Human Rights: The Mass Media’s Bogeyman?

Published: 30 September 2014

Country: UK

By Prof. Eric Heinze, QMUL, London

Liverpool_Conference‘If the tabloids didn’t have human rights, they’d have UFOs.’  That was one of many ideas animating a conference held in September entitled ‘Human Rights in the UK Media: Representation and Reality’, at the University of Liverpool.

Organised by human rights specialist Dr. Michelle Farrell of the university’s School of Law and Social Justice, this interdisciplinary event hosted experts in media, law, politics and social sciencesTopics ranged from terrorism to Scarlett Johansson to Tibbles the cat. The majority of human rights cases are brought by ordinary people.  Some have suffered real outrages.  But the tabloids, one of the leading conference themes ran, still hype the UK Human Rights Act (HRA) as a ‘Charter for terrorists, rapists, and paedophiles’.

Enacted in 1998, the HRA echoes the 1950 European Convention on Human Rights (ECHR), a centrepiece of the Council of Europe.  Some tabloids routinely—no doubt, deliberately—conflate the Council with the European Union, a wholly separate organisation, in order to play the Europhobic card.

The HRA has in fact long been recognised by UK jurists as codifying age-old British norms.  But throw the word ‘Europe’ in, and the tabloids—echoing a fair few politicians—blast it as foreign interference.  In a single stroke both British human rights and European institutions end up misrepresented.

When the tabloids report the judicial decisions they favour, such as victories for free speech, the phrase ‘human rights’ mysteriously vanishes.  But when an admittedly unsavoury character like the murderer John Hirst agitates for prisoners’ rights, suddenly the phrase resurfaces as ‘the brooding menace’.

As one speaker noted, simply placing the words ‘human rights’ in quotation marks, in order to exoticise the rarest kinds of cases, serves to shroud the entire system beneath a cloak of dodgy dealing.  The sheer demand by another prisoner for access to pornography was branded, according to another conference speaker, as human rights again gone mad.  In fact, no such unqualified human right has been upheld at the UK or European level.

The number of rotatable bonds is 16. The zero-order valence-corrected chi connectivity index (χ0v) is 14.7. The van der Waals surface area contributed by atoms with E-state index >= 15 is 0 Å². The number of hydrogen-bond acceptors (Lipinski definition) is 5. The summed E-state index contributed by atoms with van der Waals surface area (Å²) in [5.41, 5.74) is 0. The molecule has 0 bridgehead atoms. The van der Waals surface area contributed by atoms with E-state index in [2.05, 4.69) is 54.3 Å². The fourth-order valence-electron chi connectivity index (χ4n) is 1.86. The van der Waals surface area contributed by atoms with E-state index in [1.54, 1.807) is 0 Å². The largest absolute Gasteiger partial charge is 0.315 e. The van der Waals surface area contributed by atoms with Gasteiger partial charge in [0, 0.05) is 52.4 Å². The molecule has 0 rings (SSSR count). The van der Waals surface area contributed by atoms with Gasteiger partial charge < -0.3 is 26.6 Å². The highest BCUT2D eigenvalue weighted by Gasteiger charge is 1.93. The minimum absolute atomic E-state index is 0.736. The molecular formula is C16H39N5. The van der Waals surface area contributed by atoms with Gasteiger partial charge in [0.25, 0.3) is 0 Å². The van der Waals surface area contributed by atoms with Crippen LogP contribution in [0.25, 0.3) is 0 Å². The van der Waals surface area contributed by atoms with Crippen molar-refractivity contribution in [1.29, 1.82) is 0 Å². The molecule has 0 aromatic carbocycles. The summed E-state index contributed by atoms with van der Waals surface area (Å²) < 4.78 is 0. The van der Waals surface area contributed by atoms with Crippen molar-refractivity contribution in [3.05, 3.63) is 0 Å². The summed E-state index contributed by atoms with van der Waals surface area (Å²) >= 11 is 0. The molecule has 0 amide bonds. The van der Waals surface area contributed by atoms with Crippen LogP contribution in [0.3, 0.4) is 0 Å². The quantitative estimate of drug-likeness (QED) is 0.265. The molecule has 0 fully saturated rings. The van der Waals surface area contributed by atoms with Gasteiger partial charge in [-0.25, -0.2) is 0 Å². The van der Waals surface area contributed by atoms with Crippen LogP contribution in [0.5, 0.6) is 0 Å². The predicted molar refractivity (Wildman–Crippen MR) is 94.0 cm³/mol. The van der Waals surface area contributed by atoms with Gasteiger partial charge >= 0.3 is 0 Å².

Conference delegates were far from shunning all criticism of human rights.  Experts have plenty of criticisms about how human rights are interpreted or applied.  Scholars have long debated both the advantages and the risks of translating pressing social problems into the language of human rights.  Some scholars feel that excessive emphasis on rights pushes individuals too quickly into courtrooms, if they even get that far, and discourages them from engaging in the open political processes in which democracy’s battles ought to be waged.

But debates like that quickly become cerebral.  They lack the screaming headlines about social depravity and Britain going to the dogs.

Is there a difference between what the press writes and what its audience reads?  The tabloid-reading public quickly becomes accustomed to the hype—which, after all, is no shriller on human rights than on countless other issues, from plane crashes to celebrity gossip.  Some readers, it seems, throw in a pinch of salt.  Three quarters of respondents to one poll agreed with the ‘Charter for Criminals’ image of human rights.  At the same time, an impressive 80 percent felt that human rights do create a fairer society.